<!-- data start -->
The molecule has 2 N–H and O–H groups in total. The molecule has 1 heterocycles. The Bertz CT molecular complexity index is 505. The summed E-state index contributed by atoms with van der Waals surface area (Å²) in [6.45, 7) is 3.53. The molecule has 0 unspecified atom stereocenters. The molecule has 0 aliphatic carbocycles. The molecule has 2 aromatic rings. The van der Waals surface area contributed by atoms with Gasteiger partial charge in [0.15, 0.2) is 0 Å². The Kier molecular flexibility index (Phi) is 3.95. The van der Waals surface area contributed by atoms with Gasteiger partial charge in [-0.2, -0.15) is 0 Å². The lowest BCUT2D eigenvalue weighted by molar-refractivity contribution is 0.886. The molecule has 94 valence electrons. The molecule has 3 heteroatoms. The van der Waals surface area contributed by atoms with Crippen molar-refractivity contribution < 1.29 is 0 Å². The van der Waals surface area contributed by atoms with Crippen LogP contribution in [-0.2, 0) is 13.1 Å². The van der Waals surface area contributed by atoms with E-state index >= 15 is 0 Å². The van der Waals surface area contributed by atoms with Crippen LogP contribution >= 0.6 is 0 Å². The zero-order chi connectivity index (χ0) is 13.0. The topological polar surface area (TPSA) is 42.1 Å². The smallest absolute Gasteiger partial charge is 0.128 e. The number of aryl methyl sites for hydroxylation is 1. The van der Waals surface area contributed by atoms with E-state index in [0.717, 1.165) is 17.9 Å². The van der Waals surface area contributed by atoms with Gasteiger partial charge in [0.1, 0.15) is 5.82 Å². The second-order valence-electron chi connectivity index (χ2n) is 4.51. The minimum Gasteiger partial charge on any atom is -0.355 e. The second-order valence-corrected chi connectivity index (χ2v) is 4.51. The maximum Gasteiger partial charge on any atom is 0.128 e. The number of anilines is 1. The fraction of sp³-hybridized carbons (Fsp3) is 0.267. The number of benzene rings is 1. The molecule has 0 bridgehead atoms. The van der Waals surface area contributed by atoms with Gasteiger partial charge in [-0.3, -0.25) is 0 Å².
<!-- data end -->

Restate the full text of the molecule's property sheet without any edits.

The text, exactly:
The molecule has 2 N–H and O–H groups in total. The molecule has 1 heterocycles. The Bertz CT molecular complexity index is 505. The summed E-state index contributed by atoms with van der Waals surface area (Å²) in [6.45, 7) is 3.53. The molecule has 0 unspecified atom stereocenters. The molecule has 0 aliphatic carbocycles. The molecule has 2 aromatic rings. The van der Waals surface area contributed by atoms with Gasteiger partial charge in [0.15, 0.2) is 0 Å². The Kier molecular flexibility index (Phi) is 3.95. The van der Waals surface area contributed by atoms with Gasteiger partial charge in [-0.2, -0.15) is 0 Å². The lowest BCUT2D eigenvalue weighted by molar-refractivity contribution is 0.886. The molecule has 94 valence electrons. The molecule has 3 heteroatoms. The van der Waals surface area contributed by atoms with Crippen molar-refractivity contribution < 1.29 is 0 Å². The van der Waals surface area contributed by atoms with Crippen LogP contribution in [-0.2, 0) is 13.1 Å². The van der Waals surface area contributed by atoms with E-state index >= 15 is 0 Å². The van der Waals surface area contributed by atoms with Crippen LogP contribution >= 0.6 is 0 Å². The zero-order chi connectivity index (χ0) is 13.0. The topological polar surface area (TPSA) is 42.1 Å². The smallest absolute Gasteiger partial charge is 0.128 e. The number of aryl methyl sites for hydroxylation is 1. The van der Waals surface area contributed by atoms with E-state index in [0.717, 1.165) is 17.9 Å². The van der Waals surface area contributed by atoms with Gasteiger partial charge in [0.1, 0.15) is 5.82 Å². The second-order valence-electron chi connectivity index (χ2n) is 4.51. The minimum Gasteiger partial charge on any atom is -0.355 e. The second-order valence-corrected chi connectivity index (χ2v) is 4.51. The maximum Gasteiger partial charge on any atom is 0.128 e. The number of anilines is 1. The fraction of sp³-hybridized carbons (Fsp3) is 0.267. The number of benzene rings is 1. The molecule has 0 bridgehead atoms. The van der Waals surface area contributed by atoms with Gasteiger partial charge in [-0.3, -0.25) is 0 Å².